of them fighting amongst themselves, police officers being singled out, getting beat up while being helped 2 escape at the same time, all by people in Yellow Vests. The situation is a mess.

And yes, Macron is awful.

Share this post


Link to post
Share on other sites

People's anger has been increasing for years and all that was missing was a few people taking a stance publicly to start the fire. Even more than fuel prices, the most scandalous thing with all of this is the hypocrisy with climate change and actions that governments supposedly take to fight against it. It's just a matter of taxes but with no solution offered at the end, so people have to pay when they can't do otherwise. They feel trapped. Yet they don't ask big companies to change their model or invest in alternatives. This has been going on for years.

Now the chaos has spread in Paris and other cities, and they want to come back next Saturday. The same thing will happen unless something is done, but what can the big chiefs do... They don't want to remove any taxes and they claim to have already done something for the poor and low wages. Both sides won't listen to each other because this has been going on for years in politics. I believe it's not only Macron but also previous presidents who have done nothing, and he pays the price for it.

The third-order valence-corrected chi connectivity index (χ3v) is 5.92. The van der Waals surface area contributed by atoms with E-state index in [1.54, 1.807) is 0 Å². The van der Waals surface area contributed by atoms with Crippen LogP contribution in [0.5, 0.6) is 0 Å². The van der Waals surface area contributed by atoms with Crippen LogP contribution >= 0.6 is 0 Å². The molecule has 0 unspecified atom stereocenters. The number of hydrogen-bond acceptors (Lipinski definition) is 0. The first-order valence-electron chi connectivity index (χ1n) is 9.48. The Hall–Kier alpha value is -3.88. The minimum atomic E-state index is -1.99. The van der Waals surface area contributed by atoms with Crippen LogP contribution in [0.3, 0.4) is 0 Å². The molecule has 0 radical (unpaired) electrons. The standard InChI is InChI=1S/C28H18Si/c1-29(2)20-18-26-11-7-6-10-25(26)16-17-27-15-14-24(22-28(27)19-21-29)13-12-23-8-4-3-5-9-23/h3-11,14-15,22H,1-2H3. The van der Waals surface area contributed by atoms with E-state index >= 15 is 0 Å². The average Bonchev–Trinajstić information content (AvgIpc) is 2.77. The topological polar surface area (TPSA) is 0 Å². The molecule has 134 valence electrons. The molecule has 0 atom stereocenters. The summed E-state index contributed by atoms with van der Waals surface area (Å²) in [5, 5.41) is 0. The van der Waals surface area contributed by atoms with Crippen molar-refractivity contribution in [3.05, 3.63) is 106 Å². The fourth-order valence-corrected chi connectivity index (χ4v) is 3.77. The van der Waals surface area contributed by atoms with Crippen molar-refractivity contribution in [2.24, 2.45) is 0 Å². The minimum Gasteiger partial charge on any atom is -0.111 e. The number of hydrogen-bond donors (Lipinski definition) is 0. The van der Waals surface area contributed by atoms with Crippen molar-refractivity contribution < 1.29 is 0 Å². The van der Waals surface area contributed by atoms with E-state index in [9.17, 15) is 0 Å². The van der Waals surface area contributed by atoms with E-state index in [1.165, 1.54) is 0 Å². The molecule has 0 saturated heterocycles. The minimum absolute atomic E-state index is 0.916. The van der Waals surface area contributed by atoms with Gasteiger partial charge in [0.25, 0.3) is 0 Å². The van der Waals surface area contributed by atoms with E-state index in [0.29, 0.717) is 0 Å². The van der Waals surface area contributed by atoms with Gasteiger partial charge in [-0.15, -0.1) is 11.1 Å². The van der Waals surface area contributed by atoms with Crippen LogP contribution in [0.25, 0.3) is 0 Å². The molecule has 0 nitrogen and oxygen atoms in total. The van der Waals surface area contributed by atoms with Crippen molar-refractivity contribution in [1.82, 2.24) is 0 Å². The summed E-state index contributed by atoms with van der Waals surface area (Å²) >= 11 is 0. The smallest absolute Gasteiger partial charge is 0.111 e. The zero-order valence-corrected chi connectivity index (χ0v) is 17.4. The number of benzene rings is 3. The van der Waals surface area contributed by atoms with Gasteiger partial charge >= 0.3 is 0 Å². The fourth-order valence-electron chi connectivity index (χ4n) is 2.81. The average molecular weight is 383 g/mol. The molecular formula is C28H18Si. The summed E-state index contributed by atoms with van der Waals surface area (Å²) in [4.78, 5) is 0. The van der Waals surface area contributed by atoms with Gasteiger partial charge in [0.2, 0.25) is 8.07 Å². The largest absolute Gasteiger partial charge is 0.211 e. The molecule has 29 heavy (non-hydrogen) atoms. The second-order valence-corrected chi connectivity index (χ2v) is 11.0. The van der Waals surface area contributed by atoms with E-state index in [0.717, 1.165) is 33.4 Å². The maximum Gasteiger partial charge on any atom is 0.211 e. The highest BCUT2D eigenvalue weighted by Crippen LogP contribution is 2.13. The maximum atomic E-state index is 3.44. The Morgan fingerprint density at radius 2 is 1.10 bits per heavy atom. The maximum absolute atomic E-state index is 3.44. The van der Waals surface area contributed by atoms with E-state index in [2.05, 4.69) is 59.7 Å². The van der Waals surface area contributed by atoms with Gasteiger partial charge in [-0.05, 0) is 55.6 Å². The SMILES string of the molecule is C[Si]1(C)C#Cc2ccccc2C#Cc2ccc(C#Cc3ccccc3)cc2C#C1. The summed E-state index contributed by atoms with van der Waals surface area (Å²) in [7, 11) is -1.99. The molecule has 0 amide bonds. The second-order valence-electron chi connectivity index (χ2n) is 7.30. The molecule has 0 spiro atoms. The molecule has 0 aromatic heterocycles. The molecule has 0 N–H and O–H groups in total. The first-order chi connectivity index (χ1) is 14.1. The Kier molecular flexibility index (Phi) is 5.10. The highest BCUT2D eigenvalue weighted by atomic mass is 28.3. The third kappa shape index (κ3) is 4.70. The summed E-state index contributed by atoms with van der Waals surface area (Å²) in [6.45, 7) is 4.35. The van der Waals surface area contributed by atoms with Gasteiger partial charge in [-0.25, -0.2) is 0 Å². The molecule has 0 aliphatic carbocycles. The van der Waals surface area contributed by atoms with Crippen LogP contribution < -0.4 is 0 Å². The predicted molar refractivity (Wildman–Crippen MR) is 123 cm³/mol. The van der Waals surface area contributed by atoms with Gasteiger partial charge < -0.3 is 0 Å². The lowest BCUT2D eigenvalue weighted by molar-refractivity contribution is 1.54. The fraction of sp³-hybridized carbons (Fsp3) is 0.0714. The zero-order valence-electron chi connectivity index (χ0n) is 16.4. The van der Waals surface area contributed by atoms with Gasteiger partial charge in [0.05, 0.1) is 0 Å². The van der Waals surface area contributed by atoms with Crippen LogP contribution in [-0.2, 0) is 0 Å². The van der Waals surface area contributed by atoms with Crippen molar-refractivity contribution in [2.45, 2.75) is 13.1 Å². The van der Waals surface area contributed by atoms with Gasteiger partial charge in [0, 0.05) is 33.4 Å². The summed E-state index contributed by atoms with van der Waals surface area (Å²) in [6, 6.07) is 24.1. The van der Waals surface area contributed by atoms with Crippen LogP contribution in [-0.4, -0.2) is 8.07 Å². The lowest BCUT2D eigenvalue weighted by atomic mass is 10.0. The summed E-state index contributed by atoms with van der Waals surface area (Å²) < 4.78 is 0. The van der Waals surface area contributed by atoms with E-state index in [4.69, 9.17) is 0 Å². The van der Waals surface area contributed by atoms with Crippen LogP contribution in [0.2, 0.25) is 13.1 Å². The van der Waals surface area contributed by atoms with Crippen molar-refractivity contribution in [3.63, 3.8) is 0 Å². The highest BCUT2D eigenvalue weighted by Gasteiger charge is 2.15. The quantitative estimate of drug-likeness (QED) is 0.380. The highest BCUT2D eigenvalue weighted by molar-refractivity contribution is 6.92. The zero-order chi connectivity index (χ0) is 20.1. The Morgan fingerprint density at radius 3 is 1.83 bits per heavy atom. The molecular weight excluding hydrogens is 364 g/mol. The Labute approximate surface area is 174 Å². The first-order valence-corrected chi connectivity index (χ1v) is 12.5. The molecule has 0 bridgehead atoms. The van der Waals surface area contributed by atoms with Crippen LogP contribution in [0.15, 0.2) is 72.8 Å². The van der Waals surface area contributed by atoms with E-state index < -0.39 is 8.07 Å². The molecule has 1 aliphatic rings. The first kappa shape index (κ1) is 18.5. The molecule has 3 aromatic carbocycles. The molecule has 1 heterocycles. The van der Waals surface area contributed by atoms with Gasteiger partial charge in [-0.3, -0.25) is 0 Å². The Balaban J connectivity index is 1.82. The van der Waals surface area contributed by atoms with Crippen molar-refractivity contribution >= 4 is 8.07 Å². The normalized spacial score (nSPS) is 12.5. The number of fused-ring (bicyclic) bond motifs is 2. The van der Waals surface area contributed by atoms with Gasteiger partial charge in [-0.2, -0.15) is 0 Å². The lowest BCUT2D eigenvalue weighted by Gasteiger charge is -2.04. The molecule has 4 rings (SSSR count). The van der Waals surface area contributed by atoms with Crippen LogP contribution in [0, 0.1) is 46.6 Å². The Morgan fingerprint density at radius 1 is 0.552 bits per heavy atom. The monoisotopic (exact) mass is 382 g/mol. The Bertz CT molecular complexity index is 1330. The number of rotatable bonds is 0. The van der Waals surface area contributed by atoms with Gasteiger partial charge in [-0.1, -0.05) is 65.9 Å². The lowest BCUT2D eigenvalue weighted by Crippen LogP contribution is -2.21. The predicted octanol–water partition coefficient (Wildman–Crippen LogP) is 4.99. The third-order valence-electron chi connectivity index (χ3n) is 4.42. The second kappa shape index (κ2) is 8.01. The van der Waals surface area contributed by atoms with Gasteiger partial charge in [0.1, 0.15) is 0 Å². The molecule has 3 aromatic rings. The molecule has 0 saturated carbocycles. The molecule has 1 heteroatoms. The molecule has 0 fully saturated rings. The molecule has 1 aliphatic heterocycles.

Share this post


Link to post
Share on other sites

It continues this morning. Also, hundreds of schools are closed today in solidarity, and in protest of the government's education reform.

Share this post


Link to post
Share on other sites
11 hours ago, karbatal said:

That's what they always say. 

Truth is that Macron was presented as the Messiah there and it's a useless neo con.

Exactly.

The farse of Macron didn't last long.

Share this post


Link to post
Share on other sites

If anyone cares, here is an alternative point of view of the double standards of what is happening in Paris.

 

Revolution in Ukraine? Yes, please! Revolution in France? Rule of law!